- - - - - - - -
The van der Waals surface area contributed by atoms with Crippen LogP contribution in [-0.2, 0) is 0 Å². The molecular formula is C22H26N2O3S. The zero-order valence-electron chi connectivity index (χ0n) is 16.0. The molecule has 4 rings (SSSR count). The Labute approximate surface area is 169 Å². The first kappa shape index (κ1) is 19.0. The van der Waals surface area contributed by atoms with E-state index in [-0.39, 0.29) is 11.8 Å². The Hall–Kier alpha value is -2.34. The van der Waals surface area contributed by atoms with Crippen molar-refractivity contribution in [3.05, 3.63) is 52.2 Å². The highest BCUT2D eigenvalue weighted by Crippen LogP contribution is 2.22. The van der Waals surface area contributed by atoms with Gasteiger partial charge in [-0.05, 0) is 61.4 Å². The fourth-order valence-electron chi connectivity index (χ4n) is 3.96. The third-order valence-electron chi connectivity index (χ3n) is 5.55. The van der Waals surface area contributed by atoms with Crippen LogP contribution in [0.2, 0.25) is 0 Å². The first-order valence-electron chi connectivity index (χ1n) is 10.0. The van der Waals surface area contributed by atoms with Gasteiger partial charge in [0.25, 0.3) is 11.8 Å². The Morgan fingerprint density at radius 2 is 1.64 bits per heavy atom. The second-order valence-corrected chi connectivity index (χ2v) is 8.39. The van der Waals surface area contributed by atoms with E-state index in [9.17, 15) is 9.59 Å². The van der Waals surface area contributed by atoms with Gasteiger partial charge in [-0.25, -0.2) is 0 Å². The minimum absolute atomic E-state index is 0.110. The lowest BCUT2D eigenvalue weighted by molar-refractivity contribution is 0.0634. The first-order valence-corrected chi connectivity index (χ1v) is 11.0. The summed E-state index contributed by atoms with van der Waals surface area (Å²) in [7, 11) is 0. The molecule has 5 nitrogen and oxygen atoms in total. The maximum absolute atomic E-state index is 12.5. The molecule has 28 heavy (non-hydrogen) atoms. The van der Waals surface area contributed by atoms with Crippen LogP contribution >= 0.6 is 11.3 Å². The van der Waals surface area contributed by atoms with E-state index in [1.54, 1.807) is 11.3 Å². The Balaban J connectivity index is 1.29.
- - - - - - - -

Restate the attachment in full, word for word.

The van der Waals surface area contributed by atoms with Crippen LogP contribution in [-0.2, 0) is 0 Å². The molecular formula is C22H26N2O3S. The zero-order valence-electron chi connectivity index (χ0n) is 16.0. The molecule has 4 rings (SSSR count). The Labute approximate surface area is 169 Å². The first kappa shape index (κ1) is 19.0. The van der Waals surface area contributed by atoms with E-state index in [-0.39, 0.29) is 11.8 Å². The Hall–Kier alpha value is -2.34. The van der Waals surface area contributed by atoms with Crippen molar-refractivity contribution in [3.05, 3.63) is 52.2 Å². The highest BCUT2D eigenvalue weighted by Crippen LogP contribution is 2.22. The van der Waals surface area contributed by atoms with Gasteiger partial charge in [-0.05, 0) is 61.4 Å². The fourth-order valence-electron chi connectivity index (χ4n) is 3.96. The third-order valence-electron chi connectivity index (χ3n) is 5.55. The van der Waals surface area contributed by atoms with Crippen LogP contribution in [0.2, 0.25) is 0 Å². The first-order valence-electron chi connectivity index (χ1n) is 10.0. The van der Waals surface area contributed by atoms with Gasteiger partial charge in [0.25, 0.3) is 11.8 Å². The Morgan fingerprint density at radius 2 is 1.64 bits per heavy atom. The second-order valence-corrected chi connectivity index (χ2v) is 8.39. The van der Waals surface area contributed by atoms with E-state index in [9.17, 15) is 9.59 Å². The van der Waals surface area contributed by atoms with Gasteiger partial charge in [-0.25, -0.2) is 0 Å². The minimum absolute atomic E-state index is 0.110. The lowest BCUT2D eigenvalue weighted by molar-refractivity contribution is 0.0634. The first-order valence-corrected chi connectivity index (χ1v) is 11.0. The summed E-state index contributed by atoms with van der Waals surface area (Å²) in [7, 11) is 0. The molecule has 5 nitrogen and oxygen atoms in total. The maximum absolute atomic E-state index is 12.5. The molecule has 28 heavy (non-hydrogen) atoms. The van der Waals surface area contributed by atoms with Crippen LogP contribution >= 0.6 is 11.3 Å². The van der Waals surface area contributed by atoms with E-state index in [1.54, 1.807) is 11.3 Å². The Balaban J connectivity index is 1.29.